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Childhood rhabdomyosarcoma is a disease in which malignant (cancer) cells form in muscle tissue.
Rhabdomyosarcoma is a type of sarcoma. Sarcoma is cancer of soft tissue (such as muscle), connective tissue (such as tendon or cartilage), or bone. Rhabdomyosarcoma usually begins in muscles that are attached to bones and that help the body move. Rhabdomyosarcoma is the most common type of soft tissue sarcoma in children. It can begin in many places in the body.
There are three main types of rhabdomyosarcoma:
See the following PDQ treatment summaries for more information about soft tissue sarcomas:
Certain genetic conditions increase the risk of childhood rhabdomyosarcoma.
Anything that increases the risk of getting a disease is called a risk factor. Having a risk factor does not mean that you will get cancer; not having risk factors doesn't mean that you will not get cancer. Talk with your child's doctor if you think your child may be at risk. Risk factors for rhabdomyosarcoma include having the following inherited diseases:
Children who had a high birth weight or were larger than expected at birth may have an increased risk of embryonal rhabdomyosarcoma.
In most cases, the cause of rhabdomyosarcoma is not known.
A possible sign of childhood rhabdomyosarcoma is a lump or swelling that keeps getting bigger.
Lumps and other symptoms may be caused by childhood rhabdomyosarcoma. The symptoms that occur depend on where the cancer forms. Other conditions may cause the same symptoms. Check with a doctor if your child has any of the following problems:
Tests that examine the area where symptoms have occurred are used to detect (find) and diagnose childhood rhabdomyosarcoma.
The following tests and procedures may be used:
Certain factors affect prognosis (chance of recovery) and treatment options.
The prognosis (chance of recovery) and treatment options depend on the following:
For patients with recurrent cancer, prognosis and treatment depend on the following:
After childhood rhabdomyosarcoma has been diagnosed, treatment is based on the stage of the cancer and whether all the cancer was removed by surgery.
The process used to find out if cancer has spread within the tissue or to other parts of the body is called staging. It is important to know the stage in order to plan treatment. The doctor will use results of the diagnostic tests to help find out the stage of the disease.
Treatment for childhood rhabdomyosarcoma is based on the stage and the amount of cancer that remains after surgery to remove the tumor. The pathologist will use a microscope to check the tissues, including lymph nodes, removed during surgery, and the edges of the areas where the cancer was removed. This is done to see if all the cancer cells were taken out during the surgery.
There are three ways that cancer spreads in the body.
The three ways that cancer spreads in the body are:
When cancer cells break away from the primary (original) tumor and travel through the lymph or blood to other places in the body, another (secondary) tumor may form. This process is called metastasis. The secondary (metastatic) tumor is the same type of cancer as the primary tumor. For example, if breast cancer spreads to the bones, the cancer cells in the bones are actually breast cancer cells. The disease is metastatic breast cancer, not bone cancer.
Staging of childhood rhabdomyosarcoma is done in three parts.
Childhood rhabdomyosarcoma is staged by using three different ways to describe the cancer:
The staging system is based on the size of the tumor, where it is in the body, and whether it has spread to other parts of the body:
In stage 1, the tumor is any size, has not spread to lymph nodes, and is found in only one of the following "favorable" sites:
Rhabdomyosarcoma that forms in a "favorable" site has a better prognosis. If the site where cancer occurs is not one of the favorable sites listed above, it is said to be an "unfavorable" site.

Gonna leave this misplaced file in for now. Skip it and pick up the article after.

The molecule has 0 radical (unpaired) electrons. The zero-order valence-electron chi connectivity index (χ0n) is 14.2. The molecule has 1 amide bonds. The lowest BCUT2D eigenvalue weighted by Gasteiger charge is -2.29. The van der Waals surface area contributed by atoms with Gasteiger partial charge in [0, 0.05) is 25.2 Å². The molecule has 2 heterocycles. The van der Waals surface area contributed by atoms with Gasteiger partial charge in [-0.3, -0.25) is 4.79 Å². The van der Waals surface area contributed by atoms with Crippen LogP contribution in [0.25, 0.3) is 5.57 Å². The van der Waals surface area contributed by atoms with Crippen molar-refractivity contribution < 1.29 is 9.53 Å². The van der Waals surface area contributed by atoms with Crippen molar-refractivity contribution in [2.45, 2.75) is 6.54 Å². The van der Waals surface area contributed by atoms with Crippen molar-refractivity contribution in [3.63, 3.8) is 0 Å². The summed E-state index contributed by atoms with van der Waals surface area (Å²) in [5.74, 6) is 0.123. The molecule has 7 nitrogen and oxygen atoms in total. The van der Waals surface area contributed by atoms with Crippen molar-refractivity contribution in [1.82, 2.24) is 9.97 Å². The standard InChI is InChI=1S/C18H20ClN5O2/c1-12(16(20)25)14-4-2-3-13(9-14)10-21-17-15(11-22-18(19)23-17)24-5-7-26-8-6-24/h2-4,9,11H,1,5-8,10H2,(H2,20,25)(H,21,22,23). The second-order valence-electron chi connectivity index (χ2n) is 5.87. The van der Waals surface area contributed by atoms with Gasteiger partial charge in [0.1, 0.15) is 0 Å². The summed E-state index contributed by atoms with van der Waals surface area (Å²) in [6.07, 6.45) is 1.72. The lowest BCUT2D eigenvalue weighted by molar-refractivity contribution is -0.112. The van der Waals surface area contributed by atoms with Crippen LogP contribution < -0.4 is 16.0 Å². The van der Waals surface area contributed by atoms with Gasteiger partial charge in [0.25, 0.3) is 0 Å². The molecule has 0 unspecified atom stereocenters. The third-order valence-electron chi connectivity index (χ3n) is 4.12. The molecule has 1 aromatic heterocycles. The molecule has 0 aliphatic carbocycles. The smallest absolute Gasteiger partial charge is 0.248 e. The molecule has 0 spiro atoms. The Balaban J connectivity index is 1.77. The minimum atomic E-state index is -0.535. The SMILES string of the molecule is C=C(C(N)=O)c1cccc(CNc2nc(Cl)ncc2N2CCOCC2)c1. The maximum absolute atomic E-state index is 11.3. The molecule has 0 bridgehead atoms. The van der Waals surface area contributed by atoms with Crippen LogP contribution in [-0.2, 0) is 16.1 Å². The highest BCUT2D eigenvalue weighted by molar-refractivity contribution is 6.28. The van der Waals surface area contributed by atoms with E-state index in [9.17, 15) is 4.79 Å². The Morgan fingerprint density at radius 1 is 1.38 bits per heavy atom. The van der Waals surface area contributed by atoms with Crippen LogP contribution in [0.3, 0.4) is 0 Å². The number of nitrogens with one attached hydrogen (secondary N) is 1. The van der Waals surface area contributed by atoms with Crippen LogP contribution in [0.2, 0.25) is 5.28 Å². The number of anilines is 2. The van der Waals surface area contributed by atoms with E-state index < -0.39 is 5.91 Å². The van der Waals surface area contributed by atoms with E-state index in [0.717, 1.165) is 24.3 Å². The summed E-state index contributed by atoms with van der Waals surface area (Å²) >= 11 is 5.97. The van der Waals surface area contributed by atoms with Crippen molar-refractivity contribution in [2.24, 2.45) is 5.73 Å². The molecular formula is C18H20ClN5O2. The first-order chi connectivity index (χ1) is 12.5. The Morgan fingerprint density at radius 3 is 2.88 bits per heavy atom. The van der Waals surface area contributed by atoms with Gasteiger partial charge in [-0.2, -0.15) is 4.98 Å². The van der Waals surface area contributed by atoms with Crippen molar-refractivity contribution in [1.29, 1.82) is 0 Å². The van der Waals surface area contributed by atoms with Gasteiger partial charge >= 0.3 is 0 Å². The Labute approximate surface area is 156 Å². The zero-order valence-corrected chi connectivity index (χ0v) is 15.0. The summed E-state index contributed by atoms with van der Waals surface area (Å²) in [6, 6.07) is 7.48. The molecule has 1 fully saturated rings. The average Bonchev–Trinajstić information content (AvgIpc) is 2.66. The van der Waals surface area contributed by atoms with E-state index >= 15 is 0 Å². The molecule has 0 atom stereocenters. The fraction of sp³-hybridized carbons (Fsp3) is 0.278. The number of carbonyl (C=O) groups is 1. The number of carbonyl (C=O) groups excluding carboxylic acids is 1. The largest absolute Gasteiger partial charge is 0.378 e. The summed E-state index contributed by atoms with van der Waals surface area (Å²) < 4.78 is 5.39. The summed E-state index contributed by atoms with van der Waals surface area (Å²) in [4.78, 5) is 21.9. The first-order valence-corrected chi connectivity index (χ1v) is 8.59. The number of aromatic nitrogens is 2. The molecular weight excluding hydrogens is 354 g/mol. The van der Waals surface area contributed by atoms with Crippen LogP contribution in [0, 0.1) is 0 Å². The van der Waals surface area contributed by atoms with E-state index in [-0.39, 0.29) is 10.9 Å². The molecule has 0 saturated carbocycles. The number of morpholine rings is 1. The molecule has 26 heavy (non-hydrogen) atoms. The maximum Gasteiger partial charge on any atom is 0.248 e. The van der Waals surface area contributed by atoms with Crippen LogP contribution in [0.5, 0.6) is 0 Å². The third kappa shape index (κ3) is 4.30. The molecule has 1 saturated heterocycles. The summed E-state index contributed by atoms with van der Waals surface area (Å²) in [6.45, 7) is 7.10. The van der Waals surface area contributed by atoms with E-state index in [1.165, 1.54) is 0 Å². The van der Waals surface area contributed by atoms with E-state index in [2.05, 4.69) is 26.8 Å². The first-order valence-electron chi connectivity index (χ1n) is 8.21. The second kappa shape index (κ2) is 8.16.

Pea, peanut, walnut, and lime show tumor sizes.
In stage 2, cancer is found in an "unfavorable" site (any one area not included in stage 1). The tumor is no larger than 5 centimeters and has not spread to lymph nodes.
In stage 3, cancer is found in an "unfavorable" site (any one area not included in stage 1) and one of the following is true:
In stage 4, the tumor may be any size and cancer may have spread to nearby lymph nodes. Cancer has spread to distant parts of the body, such as the lung, bone marrow, or bone.
The grouping system is based on whether the cancer has spread and whether all the cancer was removed by surgery:
Cancer was found only in the place where it started and it was completely removed by surgery. Tissue was taken from the edges of where the tumor was removed. The tissue was checked under a microscope by a pathologist and no cancer cells were found.
Group II is divided into groups IIA, IIB, and IIC.
Cancer was partly removed by biopsy or surgery but there is tumor remaining that can be seen with the eye. Cancer has not spread to distant parts of the body.
Cancer had spread to distant parts of the body when the cancer was diagnosed.
The risk group is based on the staging system and the grouping system.
The risk group describes the chance that rhabdomyosarcoma will recur (come back). Every child treated for rhabdomyosarcoma should receive chemotherapy to decrease the chance cancer will recur. The type of chemotherapy agent, dose, and the number of treatments given depends on whether the child has low-risk, intermediate-risk, or high-risk rhabdomyosarcoma. The following risk groups are used:
Low-risk childhood rhabdomyosarcoma
Low-risk childhood rhabdomyosarcoma is one of the following:
Intermediate-risk childhood rhabdomyosarcoma
Intermediate-risk childhood rhabdomyosarcoma is one of the following:
High-risk childhood rhabdomyosarcoma
High-risk childhood rhabdomyosarcoma may be the embryonal type or the alveolar type. It may have spread to nearby lymph nodes and has spread to one or more distant parts of the body.
Recurrent childhood rhabdomyosarcoma is cancer that has recurred (come back) after it has been treated. The cancer may come back in the same place or in other parts of the body.
There are different types of treatment for patients with childhood rhabdomyosarcoma.
Some treatments are standard (the currently used treatment), and some are being tested in clinical trials. A treatment clinical trial is a research study meant to help improve current treatments or obtain information on new treatments for patients with cancer. When clinical trials show that a new treatment is better than the standard treatment, the new treatment may become the standard treatment.